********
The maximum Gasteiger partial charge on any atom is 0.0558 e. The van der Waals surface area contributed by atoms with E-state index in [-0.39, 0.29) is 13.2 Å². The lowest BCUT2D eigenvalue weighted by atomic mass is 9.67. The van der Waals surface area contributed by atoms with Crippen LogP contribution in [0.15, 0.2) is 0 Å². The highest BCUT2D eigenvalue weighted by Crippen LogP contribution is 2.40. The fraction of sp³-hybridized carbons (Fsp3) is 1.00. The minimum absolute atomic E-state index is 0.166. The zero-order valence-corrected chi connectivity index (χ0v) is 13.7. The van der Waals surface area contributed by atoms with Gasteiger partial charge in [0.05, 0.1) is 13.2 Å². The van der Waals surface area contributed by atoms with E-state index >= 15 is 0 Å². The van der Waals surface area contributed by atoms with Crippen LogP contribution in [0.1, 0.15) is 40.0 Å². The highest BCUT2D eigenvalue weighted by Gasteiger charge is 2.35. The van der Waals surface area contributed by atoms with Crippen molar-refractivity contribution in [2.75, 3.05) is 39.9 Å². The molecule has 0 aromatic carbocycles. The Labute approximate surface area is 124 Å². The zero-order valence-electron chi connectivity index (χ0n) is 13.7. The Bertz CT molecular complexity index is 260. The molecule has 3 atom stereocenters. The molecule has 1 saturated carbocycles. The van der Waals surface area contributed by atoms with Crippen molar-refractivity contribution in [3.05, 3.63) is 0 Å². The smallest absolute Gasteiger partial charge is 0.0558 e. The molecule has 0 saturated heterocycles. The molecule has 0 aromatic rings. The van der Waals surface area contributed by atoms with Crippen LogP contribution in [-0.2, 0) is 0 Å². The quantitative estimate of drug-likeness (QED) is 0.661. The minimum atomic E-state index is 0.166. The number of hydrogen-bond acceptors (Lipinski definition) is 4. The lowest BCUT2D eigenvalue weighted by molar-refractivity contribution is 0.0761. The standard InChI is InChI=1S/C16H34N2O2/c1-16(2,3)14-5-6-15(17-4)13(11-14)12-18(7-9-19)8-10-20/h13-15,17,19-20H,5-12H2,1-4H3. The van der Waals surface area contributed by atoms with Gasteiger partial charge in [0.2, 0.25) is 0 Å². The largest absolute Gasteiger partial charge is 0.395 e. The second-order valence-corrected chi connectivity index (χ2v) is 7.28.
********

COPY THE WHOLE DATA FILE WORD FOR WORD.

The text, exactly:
The maximum Gasteiger partial charge on any atom is 0.0558 e. The van der Waals surface area contributed by atoms with E-state index in [-0.39, 0.29) is 13.2 Å². The lowest BCUT2D eigenvalue weighted by atomic mass is 9.67. The van der Waals surface area contributed by atoms with Crippen LogP contribution in [0.15, 0.2) is 0 Å². The highest BCUT2D eigenvalue weighted by Crippen LogP contribution is 2.40. The fraction of sp³-hybridized carbons (Fsp3) is 1.00. The minimum absolute atomic E-state index is 0.166. The zero-order valence-corrected chi connectivity index (χ0v) is 13.7. The van der Waals surface area contributed by atoms with Gasteiger partial charge in [0.05, 0.1) is 13.2 Å². The van der Waals surface area contributed by atoms with E-state index >= 15 is 0 Å². The van der Waals surface area contributed by atoms with Crippen LogP contribution in [0.1, 0.15) is 40.0 Å². The highest BCUT2D eigenvalue weighted by Gasteiger charge is 2.35. The van der Waals surface area contributed by atoms with Crippen molar-refractivity contribution in [2.75, 3.05) is 39.9 Å². The molecule has 0 aromatic carbocycles. The Labute approximate surface area is 124 Å². The zero-order valence-electron chi connectivity index (χ0n) is 13.7. The Bertz CT molecular complexity index is 260. The molecule has 3 atom stereocenters. The molecule has 1 saturated carbocycles. The van der Waals surface area contributed by atoms with Crippen molar-refractivity contribution in [3.05, 3.63) is 0 Å². The smallest absolute Gasteiger partial charge is 0.0558 e. The molecule has 0 saturated heterocycles. The molecule has 0 aromatic rings. The van der Waals surface area contributed by atoms with Crippen LogP contribution in [-0.2, 0) is 0 Å². The quantitative estimate of drug-likeness (QED) is 0.661. The minimum atomic E-state index is 0.166. The number of hydrogen-bond acceptors (Lipinski definition) is 4. The lowest BCUT2D eigenvalue weighted by molar-refractivity contribution is 0.0761. The standard InChI is InChI=1S/C16H34N2O2/c1-16(2,3)14-5-6-15(17-4)13(11-14)12-18(7-9-19)8-10-20/h13-15,17,19-20H,5-12H2,1-4H3. The van der Waals surface area contributed by atoms with Gasteiger partial charge in [0.2, 0.25) is 0 Å². The largest absolute Gasteiger partial charge is 0.395 e. The second-order valence-corrected chi connectivity index (χ2v) is 7.28.